The Diagram Brothers

Excellent split LP Shine On You Crazy Diagram (GAGARIN RECORDS gr2036), the A side of which is occupied by Splitter Orchester, while the B side is Felix Kubin, the German electropop genius.

Splitter Orchester are a very good chamber ensemble based in Berlin – from their website it looks like they play an intriguing mix of woodwinds, stringed instruments, brass, and percussion, along with some electronic elements. In fact from that photo it looks like serious concentration is the order of the day. They sit down and they get into the zone. That sense of focus, of near-meditational trance state, comes across on their cuts here, simply called ‘Diagram 1’ and ‘ Diagram 2’, though you can also get ‘Diagram 3’ if you purchase the digital download version. ‘Diagram 3’ (which happens to be included on my promo CD) in particular reminded me very much of Stockhausen’s Aus Den Sieben Tagen, with its diffuse, half-directed drones and clusters of strange drifting tones. The Splitters are all about “improvised composition”; they work without scores, and align themselves with everyone from John Cage to the Gruppo di Improvvisazione Consonanza. Unlike some, they don’t fear to tread into the area of noise, and they can summon up a threatening rumble if the occasion demands it. I once suggested that perhaps the French ensemble Orchestra National de Créations, Expérimentations and Improvisation Musical were well-placed to supplant Zeitkratzer as “the” hot avant-orchestra of the hour, but now it seems that fellow Berliners Splitter Orchester are ready to have a shot at the title. Reinhold Friedl has already nominated a date for the bout.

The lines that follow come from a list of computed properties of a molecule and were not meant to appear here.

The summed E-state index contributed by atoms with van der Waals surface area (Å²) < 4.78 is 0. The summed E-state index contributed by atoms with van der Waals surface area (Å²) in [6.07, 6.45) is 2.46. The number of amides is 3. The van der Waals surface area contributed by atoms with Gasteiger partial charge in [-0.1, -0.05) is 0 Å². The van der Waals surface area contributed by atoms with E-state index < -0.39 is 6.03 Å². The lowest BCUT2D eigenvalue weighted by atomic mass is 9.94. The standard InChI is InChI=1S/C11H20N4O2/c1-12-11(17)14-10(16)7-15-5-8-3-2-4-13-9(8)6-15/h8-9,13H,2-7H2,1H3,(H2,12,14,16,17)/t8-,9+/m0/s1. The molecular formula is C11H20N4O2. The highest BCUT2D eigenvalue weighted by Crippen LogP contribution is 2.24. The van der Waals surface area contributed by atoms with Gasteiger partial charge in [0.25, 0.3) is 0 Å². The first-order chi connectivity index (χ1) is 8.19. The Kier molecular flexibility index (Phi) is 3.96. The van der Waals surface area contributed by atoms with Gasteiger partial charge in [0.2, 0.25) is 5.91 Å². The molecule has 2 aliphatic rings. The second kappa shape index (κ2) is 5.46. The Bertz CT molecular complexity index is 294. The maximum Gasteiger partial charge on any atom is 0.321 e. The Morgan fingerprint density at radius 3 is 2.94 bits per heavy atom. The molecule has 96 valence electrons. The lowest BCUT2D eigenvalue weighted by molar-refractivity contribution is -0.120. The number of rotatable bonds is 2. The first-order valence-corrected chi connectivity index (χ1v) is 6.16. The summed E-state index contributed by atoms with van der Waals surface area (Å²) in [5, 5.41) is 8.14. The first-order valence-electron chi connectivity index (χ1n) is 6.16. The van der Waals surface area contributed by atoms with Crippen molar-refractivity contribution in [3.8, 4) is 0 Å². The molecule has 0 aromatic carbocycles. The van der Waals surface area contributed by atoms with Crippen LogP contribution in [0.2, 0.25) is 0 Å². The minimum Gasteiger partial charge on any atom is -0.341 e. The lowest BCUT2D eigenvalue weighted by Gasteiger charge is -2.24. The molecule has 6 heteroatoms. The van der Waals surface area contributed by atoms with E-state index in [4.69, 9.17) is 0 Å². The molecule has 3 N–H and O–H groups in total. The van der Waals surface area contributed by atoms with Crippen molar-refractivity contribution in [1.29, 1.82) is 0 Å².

Felix Kubin turns in a couple of electronic noodlers, the entertaining ‘Lückenschere’ which has a beat, and the oddity ‘Lichtsplitter’ which doesn’t. ‘Lückenschere’ is not contending for the Kraftwerk imitation stakes, nor is it likely to be mistaken for “minimal Cologne techno” or some such; Kubin has too much warmth and humour for that, and his drum-machine beat is endearingly clunky. On top of it, the rag-tag of unusual sounds and loops he collages together reveals more unlikely details every time you spin it. Plenty of unexpected noises on ‘Lichtsplitter’, which meanders about in a seemingly harmless fashion with its swishing wind effects, typewriter dings and clicks, and eerie theremin-esque lines. I always think Kubin has great fun assembling and performing his music; it certainly comes across that way. Both of these are supposed to be “reinterpretations” of the Splitter Orchester tracks; the intention is to counter the sleep-walking drones of the Orchester with a more systematic approach. ‘Lichtsplitter’, for instance, is called a “pure electronic blueprint” of ‘Diagram 2’. I love the idea that one could extract, or create, a “blueprint” from what is essentially an improvised piece of music, and then recast that information into electronic form. What puzzles me is that he did it by converting a drawing of a musical score into sound material, using a light scanner. I thought the Orchester claimed not to use scores, as a matter of policy? Maybe he made one up for the occasion.

It remains just to add an aside on the title, evidently a witty reference to the song which appears on the Wish You Were Here album by Pink Floyd. The original lyric by Roger Waters was supposedly a tribute to Syd Barrett, the original founder of the group. Me, I can’t think of a less fitting homage to that wayward genius than this song. Waters, in spite of his good intentions, seemed to completely miss the charm and delicate expression of this fragile mind, and by the time the band had added their parts, the song had become a heavy-handed rock anthem to mental illness, peppered with vulgar hippy slang, dumb slogans, and bad poetry. For this Splitter/Kubin LP, I suppose the “hero” is not an acid-fried rock star, but rather the “diagram” itself that is the core of the music; as performed by the Orchester and than reinterpreted by Kubin. The “shining” part may be an oblique way to reference the light scanner mentioned above. Waters and the Floyd failed to give Barrett an authentic voice on Wish You Were Here, but on this LP the craziness of this musical core is given ample chance to express itself effectively, and in every way the release can be considered a complete success. From 17th February 2017.

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